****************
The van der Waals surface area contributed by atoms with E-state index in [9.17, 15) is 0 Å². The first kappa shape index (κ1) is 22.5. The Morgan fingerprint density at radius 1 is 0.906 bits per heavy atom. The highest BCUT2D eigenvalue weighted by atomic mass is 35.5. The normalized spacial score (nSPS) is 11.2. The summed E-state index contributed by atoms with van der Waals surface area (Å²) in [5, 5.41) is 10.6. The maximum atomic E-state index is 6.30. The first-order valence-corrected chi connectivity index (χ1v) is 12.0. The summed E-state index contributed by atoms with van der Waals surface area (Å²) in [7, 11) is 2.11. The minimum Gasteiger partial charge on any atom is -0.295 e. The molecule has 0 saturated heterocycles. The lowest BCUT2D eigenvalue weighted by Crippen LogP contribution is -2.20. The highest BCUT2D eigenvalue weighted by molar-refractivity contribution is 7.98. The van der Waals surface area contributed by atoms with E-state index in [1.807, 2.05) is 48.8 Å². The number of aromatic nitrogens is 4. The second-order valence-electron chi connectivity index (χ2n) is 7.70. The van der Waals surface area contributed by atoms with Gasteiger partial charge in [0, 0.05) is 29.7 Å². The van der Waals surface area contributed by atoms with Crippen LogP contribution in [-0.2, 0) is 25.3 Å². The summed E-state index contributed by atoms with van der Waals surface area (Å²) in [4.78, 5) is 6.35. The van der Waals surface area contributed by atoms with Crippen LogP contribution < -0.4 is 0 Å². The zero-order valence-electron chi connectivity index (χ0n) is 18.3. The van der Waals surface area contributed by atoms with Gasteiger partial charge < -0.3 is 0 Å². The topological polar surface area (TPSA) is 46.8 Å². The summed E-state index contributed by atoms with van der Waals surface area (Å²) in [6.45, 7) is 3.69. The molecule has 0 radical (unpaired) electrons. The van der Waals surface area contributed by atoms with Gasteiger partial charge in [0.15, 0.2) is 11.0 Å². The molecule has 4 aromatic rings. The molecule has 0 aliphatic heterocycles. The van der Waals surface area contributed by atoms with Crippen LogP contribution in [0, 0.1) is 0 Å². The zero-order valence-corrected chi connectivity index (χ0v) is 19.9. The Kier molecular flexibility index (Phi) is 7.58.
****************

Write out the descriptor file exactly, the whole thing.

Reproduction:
The van der Waals surface area contributed by atoms with E-state index in [9.17, 15) is 0 Å². The first kappa shape index (κ1) is 22.5. The Morgan fingerprint density at radius 1 is 0.906 bits per heavy atom. The highest BCUT2D eigenvalue weighted by atomic mass is 35.5. The normalized spacial score (nSPS) is 11.2. The summed E-state index contributed by atoms with van der Waals surface area (Å²) in [5, 5.41) is 10.6. The maximum atomic E-state index is 6.30. The first-order valence-corrected chi connectivity index (χ1v) is 12.0. The summed E-state index contributed by atoms with van der Waals surface area (Å²) in [7, 11) is 2.11. The minimum Gasteiger partial charge on any atom is -0.295 e. The molecule has 0 saturated heterocycles. The lowest BCUT2D eigenvalue weighted by Crippen LogP contribution is -2.20. The highest BCUT2D eigenvalue weighted by molar-refractivity contribution is 7.98. The van der Waals surface area contributed by atoms with E-state index in [1.807, 2.05) is 48.8 Å². The number of aromatic nitrogens is 4. The second-order valence-electron chi connectivity index (χ2n) is 7.70. The van der Waals surface area contributed by atoms with Gasteiger partial charge in [0, 0.05) is 29.7 Å². The van der Waals surface area contributed by atoms with Crippen LogP contribution in [-0.2, 0) is 25.3 Å². The summed E-state index contributed by atoms with van der Waals surface area (Å²) in [4.78, 5) is 6.35. The van der Waals surface area contributed by atoms with Crippen LogP contribution < -0.4 is 0 Å². The zero-order valence-electron chi connectivity index (χ0n) is 18.3. The van der Waals surface area contributed by atoms with Gasteiger partial charge < -0.3 is 0 Å². The topological polar surface area (TPSA) is 46.8 Å². The summed E-state index contributed by atoms with van der Waals surface area (Å²) in [6.45, 7) is 3.69. The molecule has 0 radical (unpaired) electrons. The van der Waals surface area contributed by atoms with Gasteiger partial charge in [0.15, 0.2) is 11.0 Å². The molecule has 4 aromatic rings. The molecule has 0 aliphatic heterocycles. The van der Waals surface area contributed by atoms with Crippen LogP contribution in [0, 0.1) is 0 Å². The zero-order valence-corrected chi connectivity index (χ0v) is 19.9. The Kier molecular flexibility index (Phi) is 7.58.